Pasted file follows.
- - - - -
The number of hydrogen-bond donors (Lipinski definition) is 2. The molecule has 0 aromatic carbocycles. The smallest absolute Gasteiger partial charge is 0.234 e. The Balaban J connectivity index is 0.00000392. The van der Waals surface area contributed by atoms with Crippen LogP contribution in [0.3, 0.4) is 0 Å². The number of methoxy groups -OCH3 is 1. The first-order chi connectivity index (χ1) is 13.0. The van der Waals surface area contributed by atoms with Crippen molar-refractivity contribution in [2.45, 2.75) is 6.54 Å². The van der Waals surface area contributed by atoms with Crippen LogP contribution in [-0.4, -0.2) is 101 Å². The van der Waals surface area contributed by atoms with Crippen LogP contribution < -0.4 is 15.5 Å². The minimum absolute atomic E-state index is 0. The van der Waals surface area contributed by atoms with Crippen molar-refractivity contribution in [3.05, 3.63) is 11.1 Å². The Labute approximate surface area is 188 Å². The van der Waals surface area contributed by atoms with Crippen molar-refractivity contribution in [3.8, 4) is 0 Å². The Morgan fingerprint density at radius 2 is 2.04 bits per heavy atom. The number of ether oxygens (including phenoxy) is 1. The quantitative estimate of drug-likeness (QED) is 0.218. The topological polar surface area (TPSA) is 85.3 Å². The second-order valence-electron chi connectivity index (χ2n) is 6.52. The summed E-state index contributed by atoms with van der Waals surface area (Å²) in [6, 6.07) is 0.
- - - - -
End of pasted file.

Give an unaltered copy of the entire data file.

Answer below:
The number of hydrogen-bond donors (Lipinski definition) is 2. The molecule has 0 aromatic carbocycles. The smallest absolute Gasteiger partial charge is 0.234 e. The Balaban J connectivity index is 0.00000392. The van der Waals surface area contributed by atoms with Crippen LogP contribution in [0.3, 0.4) is 0 Å². The number of methoxy groups -OCH3 is 1. The first-order chi connectivity index (χ1) is 13.0. The van der Waals surface area contributed by atoms with Crippen molar-refractivity contribution in [2.45, 2.75) is 6.54 Å². The van der Waals surface area contributed by atoms with Crippen LogP contribution in [-0.4, -0.2) is 101 Å². The van der Waals surface area contributed by atoms with Crippen LogP contribution < -0.4 is 15.5 Å². The minimum absolute atomic E-state index is 0. The van der Waals surface area contributed by atoms with Crippen molar-refractivity contribution in [3.05, 3.63) is 11.1 Å². The Labute approximate surface area is 188 Å². The van der Waals surface area contributed by atoms with Crippen molar-refractivity contribution in [3.8, 4) is 0 Å². The Morgan fingerprint density at radius 2 is 2.04 bits per heavy atom. The number of ether oxygens (including phenoxy) is 1. The quantitative estimate of drug-likeness (QED) is 0.218. The topological polar surface area (TPSA) is 85.3 Å². The second-order valence-electron chi connectivity index (χ2n) is 6.52. The summed E-state index contributed by atoms with van der Waals surface area (Å²) in [6, 6.07) is 0.